Potting Plants Successfully for Greenhouse Growing
Some Popular Pot Plants:
The variegated foliage of this plant makes it an attractive subject for pots, especially in spring and summer. It is, however, a plant which must be kept out of draughts, as the leaves may fall if it is given conditions it does not like in this respect. This is one of the most common troubles. Over-watering will also give rise to leaf drop, and it is best to make sure that the crocking of any pot containing coleus is adequate for best results. Compost must also be well drained to allow free passage of water.
If re-potting is needed, use a rich– if possible: 3 parts loam, 2 parts sieved compost and 1 part of coarse grit. When re-potting, do not re-pot too firmly.
Coleus can be raised from seed, but this gives rise to a percentage of green or greenish foliage types, and these should be discarded, keeping only the reddish ones or those which appear promising as far as leaf colour is concerned.
The usual method of propagation is by. These are best taken as follows: select a shoot 3 ins. long from the side of the plant, preferably from the lower part, leave the tip intact and neatly remove the lowest pair of leaves. Cut through the leaf joint and insert firmly in sand, or half sand and half compost in a 3 in. pot. Water carefully as required.
If long shoots at the top of a plant are trimmed back to keep the shape neat and well balanced, the tips of such shoots can also be used for cuttings.
Some of the dwarf varieties are very suitable as potting plants and the yellow, Jante Wells, is probably the best known. It is best to grow these in 5in. pots, and to plan for a September and October display. Cuttings are taken in April, rooted in the same way as described in “Growing Early Flowering Chrysanthemums”, and, when ready, moved into 3 in. pots.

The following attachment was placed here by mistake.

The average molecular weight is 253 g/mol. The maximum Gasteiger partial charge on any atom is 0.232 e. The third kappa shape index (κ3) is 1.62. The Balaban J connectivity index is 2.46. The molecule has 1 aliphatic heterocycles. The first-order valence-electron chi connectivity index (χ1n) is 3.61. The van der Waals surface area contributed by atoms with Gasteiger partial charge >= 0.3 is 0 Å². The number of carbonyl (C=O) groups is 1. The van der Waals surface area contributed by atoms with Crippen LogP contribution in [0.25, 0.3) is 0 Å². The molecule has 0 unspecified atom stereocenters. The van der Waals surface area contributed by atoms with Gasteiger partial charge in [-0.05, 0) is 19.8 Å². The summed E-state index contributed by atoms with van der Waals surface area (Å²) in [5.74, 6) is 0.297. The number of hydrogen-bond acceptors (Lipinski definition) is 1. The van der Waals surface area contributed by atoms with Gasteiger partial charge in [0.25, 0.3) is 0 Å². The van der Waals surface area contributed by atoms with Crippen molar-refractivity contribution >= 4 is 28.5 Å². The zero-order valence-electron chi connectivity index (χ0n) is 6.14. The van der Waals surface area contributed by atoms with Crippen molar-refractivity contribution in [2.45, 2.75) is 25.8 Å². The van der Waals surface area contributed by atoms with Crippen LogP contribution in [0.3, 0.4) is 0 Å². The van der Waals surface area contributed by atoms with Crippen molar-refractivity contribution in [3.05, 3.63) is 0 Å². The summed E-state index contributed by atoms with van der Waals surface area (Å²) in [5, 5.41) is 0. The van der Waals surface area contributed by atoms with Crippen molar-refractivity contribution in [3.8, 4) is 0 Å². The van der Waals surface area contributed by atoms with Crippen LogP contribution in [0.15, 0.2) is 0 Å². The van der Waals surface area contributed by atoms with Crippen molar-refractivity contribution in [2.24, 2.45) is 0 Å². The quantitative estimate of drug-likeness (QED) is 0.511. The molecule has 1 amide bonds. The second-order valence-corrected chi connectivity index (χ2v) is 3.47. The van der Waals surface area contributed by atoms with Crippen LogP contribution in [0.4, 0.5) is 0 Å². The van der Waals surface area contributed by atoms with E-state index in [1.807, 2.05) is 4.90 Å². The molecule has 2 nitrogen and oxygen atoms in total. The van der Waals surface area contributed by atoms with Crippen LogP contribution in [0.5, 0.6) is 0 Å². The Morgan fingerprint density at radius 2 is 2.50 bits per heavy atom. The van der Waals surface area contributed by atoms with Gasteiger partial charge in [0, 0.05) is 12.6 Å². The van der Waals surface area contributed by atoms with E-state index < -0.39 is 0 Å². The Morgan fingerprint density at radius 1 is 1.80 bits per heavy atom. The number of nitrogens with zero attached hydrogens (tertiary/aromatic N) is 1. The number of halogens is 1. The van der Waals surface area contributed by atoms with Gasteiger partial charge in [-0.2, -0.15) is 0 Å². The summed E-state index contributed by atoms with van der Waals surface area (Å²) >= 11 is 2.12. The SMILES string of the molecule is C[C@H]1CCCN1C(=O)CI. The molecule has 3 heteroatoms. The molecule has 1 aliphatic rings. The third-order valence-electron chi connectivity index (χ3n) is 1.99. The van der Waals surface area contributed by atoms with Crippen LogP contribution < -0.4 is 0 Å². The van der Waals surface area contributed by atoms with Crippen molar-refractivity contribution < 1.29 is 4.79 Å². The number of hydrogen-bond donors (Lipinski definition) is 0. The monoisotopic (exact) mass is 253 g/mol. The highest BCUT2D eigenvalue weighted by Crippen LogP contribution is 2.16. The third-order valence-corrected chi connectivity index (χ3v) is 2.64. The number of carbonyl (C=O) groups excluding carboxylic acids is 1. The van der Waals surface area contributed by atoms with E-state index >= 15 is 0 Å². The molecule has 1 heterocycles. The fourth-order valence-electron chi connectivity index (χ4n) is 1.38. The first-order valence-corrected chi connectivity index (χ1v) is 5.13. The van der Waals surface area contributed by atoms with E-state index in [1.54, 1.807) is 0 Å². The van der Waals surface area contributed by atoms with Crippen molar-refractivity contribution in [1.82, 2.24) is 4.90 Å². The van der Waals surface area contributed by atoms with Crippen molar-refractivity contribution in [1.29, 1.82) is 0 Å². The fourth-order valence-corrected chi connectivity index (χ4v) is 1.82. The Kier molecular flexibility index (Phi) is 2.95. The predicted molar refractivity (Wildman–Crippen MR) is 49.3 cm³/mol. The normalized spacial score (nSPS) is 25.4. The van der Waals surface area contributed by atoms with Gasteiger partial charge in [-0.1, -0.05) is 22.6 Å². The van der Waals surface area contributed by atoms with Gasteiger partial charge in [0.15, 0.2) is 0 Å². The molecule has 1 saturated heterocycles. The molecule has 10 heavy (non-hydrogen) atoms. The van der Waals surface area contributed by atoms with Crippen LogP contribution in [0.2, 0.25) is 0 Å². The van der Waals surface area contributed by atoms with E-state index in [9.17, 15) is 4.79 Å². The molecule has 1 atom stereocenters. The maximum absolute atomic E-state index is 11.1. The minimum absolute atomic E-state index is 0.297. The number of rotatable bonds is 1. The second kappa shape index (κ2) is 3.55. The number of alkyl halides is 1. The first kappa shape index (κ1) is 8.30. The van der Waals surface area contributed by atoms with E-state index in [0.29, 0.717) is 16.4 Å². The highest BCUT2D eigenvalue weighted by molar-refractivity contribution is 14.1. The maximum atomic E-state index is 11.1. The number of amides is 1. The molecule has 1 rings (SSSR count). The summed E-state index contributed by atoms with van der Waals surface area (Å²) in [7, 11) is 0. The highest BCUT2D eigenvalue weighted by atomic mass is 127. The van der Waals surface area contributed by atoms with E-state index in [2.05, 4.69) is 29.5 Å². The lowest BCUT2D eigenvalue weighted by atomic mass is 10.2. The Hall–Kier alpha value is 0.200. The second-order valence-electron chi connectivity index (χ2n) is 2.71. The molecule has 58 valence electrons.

When the plants are well rooted in these, pot them on to the 5 in. size. A good potting mixture for this purpose is 2 parts loam, 1 part compost, 1 part peat and 1 part coarse sand. To each bucketful of the mixture add a handful each of bone meal, hoof and horn and wood ash.
If Jante Wells is being grown, when the plants are about 5 ins. high the tops should be taken out, to encourage side shoots and give bushy compact growth. The plants should be hardened off and then stood out on a hard base for the summer months. They need to be spaced out, as growth develops. Pay careful attention to watering throughout, and feed with liquid manure every 10 to 14 days. These subjects should be taken indoors in September, as the buds show colour, and grown under cool, well ventilated conditions.
There is a group of varieties called the Dwarf Lilliputs that are very suitable for this type of cultivation, all being 8 to 12 ins. high and of compact, neat habit. None of these need stopping or staking. These varieties are very free flowering; some that can be recommended are: Cadet, red; Doris, lilac; Isis, rose pink; Osiris, rosy-mauve, and Pimpernel, chestnut red. They make a valuable contribution to an autumn display.